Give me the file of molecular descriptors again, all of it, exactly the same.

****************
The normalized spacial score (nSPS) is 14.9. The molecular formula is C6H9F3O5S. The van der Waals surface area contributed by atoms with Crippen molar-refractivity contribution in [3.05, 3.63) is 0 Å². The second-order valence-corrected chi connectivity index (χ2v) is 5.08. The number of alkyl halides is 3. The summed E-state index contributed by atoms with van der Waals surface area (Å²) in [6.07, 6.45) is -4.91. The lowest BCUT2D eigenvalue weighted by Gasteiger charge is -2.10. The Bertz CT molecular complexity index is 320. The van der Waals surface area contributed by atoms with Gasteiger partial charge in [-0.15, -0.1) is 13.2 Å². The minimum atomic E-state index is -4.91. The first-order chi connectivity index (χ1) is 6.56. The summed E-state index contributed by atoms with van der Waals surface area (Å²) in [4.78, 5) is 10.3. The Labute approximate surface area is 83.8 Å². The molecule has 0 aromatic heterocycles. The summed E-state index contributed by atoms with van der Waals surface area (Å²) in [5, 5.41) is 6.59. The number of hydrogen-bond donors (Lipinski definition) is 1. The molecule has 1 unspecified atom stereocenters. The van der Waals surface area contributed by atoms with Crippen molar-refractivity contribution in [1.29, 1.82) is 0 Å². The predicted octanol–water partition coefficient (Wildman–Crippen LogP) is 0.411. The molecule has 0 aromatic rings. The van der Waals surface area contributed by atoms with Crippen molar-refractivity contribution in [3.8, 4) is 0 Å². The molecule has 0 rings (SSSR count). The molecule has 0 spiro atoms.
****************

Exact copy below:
The normalized spacial score (nSPS) is 14.9. The molecular formula is C6H9F3O5S. The van der Waals surface area contributed by atoms with Crippen molar-refractivity contribution in [3.05, 3.63) is 0 Å². The second-order valence-corrected chi connectivity index (χ2v) is 5.08. The number of alkyl halides is 3. The summed E-state index contributed by atoms with van der Waals surface area (Å²) in [6.07, 6.45) is -4.91. The lowest BCUT2D eigenvalue weighted by Gasteiger charge is -2.10. The Bertz CT molecular complexity index is 320. The van der Waals surface area contributed by atoms with Gasteiger partial charge in [-0.15, -0.1) is 13.2 Å². The minimum atomic E-state index is -4.91. The first-order chi connectivity index (χ1) is 6.56. The summed E-state index contributed by atoms with van der Waals surface area (Å²) in [4.78, 5) is 10.3. The Labute approximate surface area is 83.8 Å². The molecule has 0 aromatic heterocycles. The summed E-state index contributed by atoms with van der Waals surface area (Å²) in [5, 5.41) is 6.59. The number of hydrogen-bond donors (Lipinski definition) is 1. The molecule has 1 unspecified atom stereocenters. The van der Waals surface area contributed by atoms with Crippen molar-refractivity contribution in [1.29, 1.82) is 0 Å². The predicted octanol–water partition coefficient (Wildman–Crippen LogP) is 0.411. The molecule has 0 aromatic rings. The van der Waals surface area contributed by atoms with Crippen molar-refractivity contribution in [3.8, 4) is 0 Å². The molecule has 0 rings (SSSR count). The molecule has 0 spiro atoms.